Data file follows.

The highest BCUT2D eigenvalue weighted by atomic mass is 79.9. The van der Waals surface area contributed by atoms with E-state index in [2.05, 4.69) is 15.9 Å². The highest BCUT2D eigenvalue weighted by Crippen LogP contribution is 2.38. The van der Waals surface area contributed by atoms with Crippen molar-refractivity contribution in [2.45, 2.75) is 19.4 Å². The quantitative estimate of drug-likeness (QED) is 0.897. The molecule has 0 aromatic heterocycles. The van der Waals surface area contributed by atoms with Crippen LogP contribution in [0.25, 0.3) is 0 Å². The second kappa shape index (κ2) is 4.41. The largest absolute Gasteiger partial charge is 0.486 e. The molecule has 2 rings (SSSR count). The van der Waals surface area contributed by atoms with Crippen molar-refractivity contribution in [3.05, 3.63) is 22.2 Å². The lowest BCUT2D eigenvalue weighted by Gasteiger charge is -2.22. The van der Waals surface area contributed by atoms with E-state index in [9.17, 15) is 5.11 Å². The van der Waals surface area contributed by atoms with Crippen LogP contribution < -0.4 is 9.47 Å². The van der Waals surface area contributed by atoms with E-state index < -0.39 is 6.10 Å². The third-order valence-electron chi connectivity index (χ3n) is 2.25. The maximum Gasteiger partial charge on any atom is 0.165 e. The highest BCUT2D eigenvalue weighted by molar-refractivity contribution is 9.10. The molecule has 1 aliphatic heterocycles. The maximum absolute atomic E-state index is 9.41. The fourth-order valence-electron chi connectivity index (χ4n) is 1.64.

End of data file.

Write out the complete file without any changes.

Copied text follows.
The highest BCUT2D eigenvalue weighted by atomic mass is 79.9. The van der Waals surface area contributed by atoms with E-state index in [2.05, 4.69) is 15.9 Å². The highest BCUT2D eigenvalue weighted by Crippen LogP contribution is 2.38. The van der Waals surface area contributed by atoms with Crippen molar-refractivity contribution in [2.45, 2.75) is 19.4 Å². The quantitative estimate of drug-likeness (QED) is 0.897. The molecule has 0 aromatic heterocycles. The van der Waals surface area contributed by atoms with Crippen LogP contribution in [0.25, 0.3) is 0 Å². The second kappa shape index (κ2) is 4.41. The largest absolute Gasteiger partial charge is 0.486 e. The molecule has 2 rings (SSSR count). The van der Waals surface area contributed by atoms with Crippen molar-refractivity contribution in [3.05, 3.63) is 22.2 Å². The lowest BCUT2D eigenvalue weighted by Gasteiger charge is -2.22. The van der Waals surface area contributed by atoms with E-state index in [9.17, 15) is 5.11 Å². The van der Waals surface area contributed by atoms with Crippen LogP contribution < -0.4 is 9.47 Å². The van der Waals surface area contributed by atoms with E-state index < -0.39 is 6.10 Å². The third-order valence-electron chi connectivity index (χ3n) is 2.25. The maximum Gasteiger partial charge on any atom is 0.165 e. The highest BCUT2D eigenvalue weighted by molar-refractivity contribution is 9.10. The molecule has 1 aliphatic heterocycles. The maximum absolute atomic E-state index is 9.41. The fourth-order valence-electron chi connectivity index (χ4n) is 1.64.